The Small Business Guide to Successful Email Marketing

letter box on blue door

You’ve got mail! It may no longer be a chime people love, but people still love getting good emails. The keyword here is good. Like everything in marketing, your email marketing strategy should be drafted for your audience’s benefit.

Email marketing is often the forgotten relationship tool in the modern age. With so many new methods like the onset of social media, live videos and instant chats, email gets tossed to the wayside. Establishing a solid email marketing strategy though is establishing a direct line to your consumer. Unlike social media and wide-spread marketing campaigns, email can be personalised to every individual subscriber. That’s a powerful connection.

Since your decisions are based on the experience of your subscribers, try to make your email marketing campaigns as personalised as possible. This because people always enjoy a tailored experience more than a general one.

Here are our top 5 tips for ways to establish a good email marketing strategy.


Content is king is true not just in content marketing but across marketing strategies. No one cares about your emails if the content of them is rubbish.

The body of the emails should offer something to your subscriber.

To have active subscribers, who open and click on your emails, don’t start spamming them with the same content every other day and be surprised when the campaign is not a success.

Build tailored content based on their interests and needs.

Subject Lines

Meticulously draft your subject lines. It’s your opening line. If your match on a dating app sends you an overused line, are you interested? Probably not. The subject line informs the subscriber about the unique offerings of the email and immediately clarifies why they should take the time to read it.

Some things to keep in mind:


Most email clients (Gmail, Hotmail, Outlook) have a character limit on the preview message. Majority of email opens take place on mobile now, so ensure the subject line is seen well on a desktop but also on mobile. 50 characters or less help your subscriber be able to read the entire subject line.

What’s inside?

The subject line should entice and can create curiosity to open the email, but should always give the subscriber an idea of the contents of the email. If your subject line refers to deals for flights but the email has information about packaged holiday deals only, your subscribers will be frustrated and take a nose dive.


Don’t get creepy stalker on your subscribers but personalisation lets them know you’re paying attention and helps build loyalty. Adding their name or location to the subject line makes the email even more about them.

The right subject line is dependent on the audience and the contents of the email. Test, test, test. Sending A/B tests for emails can help determine what aspects of the emails are working and what areas need improvement. This isn’t only true for subject lines but for your overall campaigns.

Don’t ever set it and forget it – you can forget having an upward trajectory then.


Email marketing lists are your best friend when setting up your campaigns. Your subscribers have told you exactly what they are interested in and what content they would like more of. Many marketers get worried about the size of their email list and want to create a more general, overall one. While reaching more people sounds better, having the right subscribers is key – quality over quantity. By segmenting your email marketing, and engaging with a specific set of people, you’re building an audience that is more likely to convert.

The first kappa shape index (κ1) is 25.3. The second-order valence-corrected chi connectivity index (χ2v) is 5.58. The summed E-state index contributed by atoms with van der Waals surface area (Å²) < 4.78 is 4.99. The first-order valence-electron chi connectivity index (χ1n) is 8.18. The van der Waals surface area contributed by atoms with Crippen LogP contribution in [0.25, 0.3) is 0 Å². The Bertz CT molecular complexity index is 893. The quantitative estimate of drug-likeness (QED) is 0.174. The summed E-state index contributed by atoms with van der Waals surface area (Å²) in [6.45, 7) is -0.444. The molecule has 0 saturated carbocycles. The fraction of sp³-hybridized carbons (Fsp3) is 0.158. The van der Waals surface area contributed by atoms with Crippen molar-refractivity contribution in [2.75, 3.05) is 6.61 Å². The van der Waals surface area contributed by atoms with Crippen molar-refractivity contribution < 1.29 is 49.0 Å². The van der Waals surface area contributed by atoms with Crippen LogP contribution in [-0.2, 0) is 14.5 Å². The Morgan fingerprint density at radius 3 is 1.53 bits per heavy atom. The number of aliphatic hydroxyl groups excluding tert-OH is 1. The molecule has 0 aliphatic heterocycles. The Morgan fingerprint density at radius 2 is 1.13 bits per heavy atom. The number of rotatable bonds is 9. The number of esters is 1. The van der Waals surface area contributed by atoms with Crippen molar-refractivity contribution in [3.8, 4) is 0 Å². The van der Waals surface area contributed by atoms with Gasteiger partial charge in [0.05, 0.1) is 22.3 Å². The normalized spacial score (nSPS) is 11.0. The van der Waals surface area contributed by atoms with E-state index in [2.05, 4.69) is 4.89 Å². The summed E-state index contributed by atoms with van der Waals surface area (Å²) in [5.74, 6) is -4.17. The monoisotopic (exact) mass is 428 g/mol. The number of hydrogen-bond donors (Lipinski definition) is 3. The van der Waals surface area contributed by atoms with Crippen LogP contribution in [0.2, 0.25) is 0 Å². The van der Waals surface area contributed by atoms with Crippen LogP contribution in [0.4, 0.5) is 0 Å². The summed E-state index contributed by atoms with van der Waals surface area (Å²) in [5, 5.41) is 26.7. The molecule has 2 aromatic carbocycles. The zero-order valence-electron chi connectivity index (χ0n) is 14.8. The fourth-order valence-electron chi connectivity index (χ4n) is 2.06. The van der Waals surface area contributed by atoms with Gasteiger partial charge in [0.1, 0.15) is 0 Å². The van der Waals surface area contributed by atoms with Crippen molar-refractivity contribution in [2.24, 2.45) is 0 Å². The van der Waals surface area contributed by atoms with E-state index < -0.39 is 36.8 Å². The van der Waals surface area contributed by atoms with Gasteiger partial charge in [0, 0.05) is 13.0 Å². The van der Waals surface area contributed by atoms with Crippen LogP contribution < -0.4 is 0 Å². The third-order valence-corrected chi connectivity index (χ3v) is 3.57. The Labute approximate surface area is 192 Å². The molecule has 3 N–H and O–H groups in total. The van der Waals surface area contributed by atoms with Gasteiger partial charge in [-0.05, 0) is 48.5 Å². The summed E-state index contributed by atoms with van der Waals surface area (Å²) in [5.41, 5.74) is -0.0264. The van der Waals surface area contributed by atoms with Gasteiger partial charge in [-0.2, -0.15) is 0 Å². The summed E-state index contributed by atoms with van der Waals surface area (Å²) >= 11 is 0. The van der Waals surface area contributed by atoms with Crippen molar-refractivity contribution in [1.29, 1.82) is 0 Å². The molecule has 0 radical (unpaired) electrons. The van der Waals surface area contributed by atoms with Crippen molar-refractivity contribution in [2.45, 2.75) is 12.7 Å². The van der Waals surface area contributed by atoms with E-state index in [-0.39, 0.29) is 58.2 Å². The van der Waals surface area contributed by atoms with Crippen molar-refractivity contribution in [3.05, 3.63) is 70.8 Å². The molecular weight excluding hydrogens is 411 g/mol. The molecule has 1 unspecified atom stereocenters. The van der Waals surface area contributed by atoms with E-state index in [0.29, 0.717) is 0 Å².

A small list that wants exactly what you’re offering is better than a bigger list that isn’t committed.

Ramsay Leimenstoll


If you’re a gym offering discounted classes early in the morning, does sending your emails at 6 am, lunchtime or the night before draw better results? We may have our assumptions, but testing the email send times and analysing the results ensures you aren’t missing out on sales or conversions.

We’ve heard it a million times, and probably repeat it in our sleep at this point, data doesn’t lie.


Ah, the ease of using robots. Your whole email process shouldn’t be automated, but there is definitely a time and place for it. Automation lets you set up “rules” such as, if this happens, then this is the reaction. When you order an item and get an email confirmation, that is automation at work.

Not only does email automation allow you to interact with customers at every touchpoint (such as abandoned carts, browsing history, checkout) but you can also use automation for when people interact or don’t interact with your previous emails. Let’s say you have a discount code but the person hasn’t opened the email with it. You can send another one in two weeks reminding them it is expiring. The subscriber is happy with the deal and you’re happy with another purchase.

Automation is another way to ensure you always have an engaged, active list. If you have a subscriber who hasn’t opened your emails in a while, a win-back email will either re-engage them or remove them from your list. Either way, you’ll have a better-quality subscriber base.


Email should be tied to overall marketing goals and other campaigns as well as to your marketing data tools. If your systems are tied together, this means:

Why is this important? So you’re armed with better quality data and can make informed decisions. Your marketing tools should not function separately. When you begin your email marketing strategy, plan how you can integrate tools your company is already using.

Emails, the often overlooked and forgotten communication tool, can be a pivotal, more personal conversation with your subscribers. Email marketing is another touchpoint with your customer, reminding them of your brand. Plus, emails are free – another small business win.

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